“Interest groups tend to have greater influence in states where political parties are comparatively weaker. ” – “Interest Groups”, Texas Government 1.0
Due to the structural characteristics of our state government (which consists of a biennial legislature and a plural executive) and a lack of campaign finance regulations on most interest groups in Texas, interest groups in Texas are one of the most powerful political forces in the state’s legislative process. They provide information to our state legislators, which is a valuable resource considering the time constraints and small legislative staff sizes. They also play a heavy role in campaign financing in state elections. Finally, they educate and mobilize individuals.
Some interest groups in Texas are highly centralized, concentrating decision-making at or near the top of the group’s structure and exercising leadership through a small group at that level (such as the Texas Community College Teachers Association). Other interest groups in Texas have a decentralized internal structure, with decision-making and leadership widely dispersed among the membership (such as a Chamber of Commerce). There are also amorphous interest groups in the state of Texas. Amorphous interest groups lack any organizational structure and are comprised of a loose connection of individuals who only occasionally act as a group (such as welfare recipients).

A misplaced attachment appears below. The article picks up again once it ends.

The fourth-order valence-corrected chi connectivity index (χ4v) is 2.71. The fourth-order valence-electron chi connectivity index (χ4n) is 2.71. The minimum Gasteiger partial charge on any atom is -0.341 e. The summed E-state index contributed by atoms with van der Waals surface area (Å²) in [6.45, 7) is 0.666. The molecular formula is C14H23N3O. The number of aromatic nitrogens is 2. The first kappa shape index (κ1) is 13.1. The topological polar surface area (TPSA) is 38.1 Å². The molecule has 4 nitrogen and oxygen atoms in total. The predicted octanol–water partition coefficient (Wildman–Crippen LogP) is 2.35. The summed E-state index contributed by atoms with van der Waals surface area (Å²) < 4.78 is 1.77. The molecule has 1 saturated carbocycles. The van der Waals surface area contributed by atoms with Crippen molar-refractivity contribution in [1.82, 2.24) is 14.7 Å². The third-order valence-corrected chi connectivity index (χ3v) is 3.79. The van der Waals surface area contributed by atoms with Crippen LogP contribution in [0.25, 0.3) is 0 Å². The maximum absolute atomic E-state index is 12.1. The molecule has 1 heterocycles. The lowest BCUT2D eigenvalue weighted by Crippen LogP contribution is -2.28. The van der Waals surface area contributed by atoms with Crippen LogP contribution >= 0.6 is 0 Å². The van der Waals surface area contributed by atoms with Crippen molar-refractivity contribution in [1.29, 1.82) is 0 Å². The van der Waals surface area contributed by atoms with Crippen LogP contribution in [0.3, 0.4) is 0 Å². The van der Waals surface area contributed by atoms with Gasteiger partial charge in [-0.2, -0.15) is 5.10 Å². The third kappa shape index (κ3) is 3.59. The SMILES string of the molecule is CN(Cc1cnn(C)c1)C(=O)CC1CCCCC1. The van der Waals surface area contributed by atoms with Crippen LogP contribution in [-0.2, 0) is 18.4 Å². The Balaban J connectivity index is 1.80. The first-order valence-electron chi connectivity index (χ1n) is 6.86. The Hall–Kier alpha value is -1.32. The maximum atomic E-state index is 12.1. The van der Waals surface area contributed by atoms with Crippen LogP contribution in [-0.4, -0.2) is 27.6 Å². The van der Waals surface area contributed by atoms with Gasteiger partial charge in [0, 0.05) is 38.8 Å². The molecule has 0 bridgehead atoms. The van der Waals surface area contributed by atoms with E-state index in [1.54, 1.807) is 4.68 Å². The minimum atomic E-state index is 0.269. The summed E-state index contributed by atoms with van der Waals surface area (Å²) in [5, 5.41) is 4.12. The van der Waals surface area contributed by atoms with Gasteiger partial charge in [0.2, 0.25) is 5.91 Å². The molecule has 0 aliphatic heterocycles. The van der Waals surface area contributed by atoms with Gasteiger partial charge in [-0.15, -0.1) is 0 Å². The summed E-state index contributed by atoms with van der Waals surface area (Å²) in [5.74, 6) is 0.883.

“Texas’ individualistic and business-oriented culture leads to wide agreement among observers that interest groups representing business interests are the strongest in Texas” (Texas Government 1.0). Indeed, the five biggest lobbying teams in Texas leading up to the 2015 Texas legislative session represented business interests.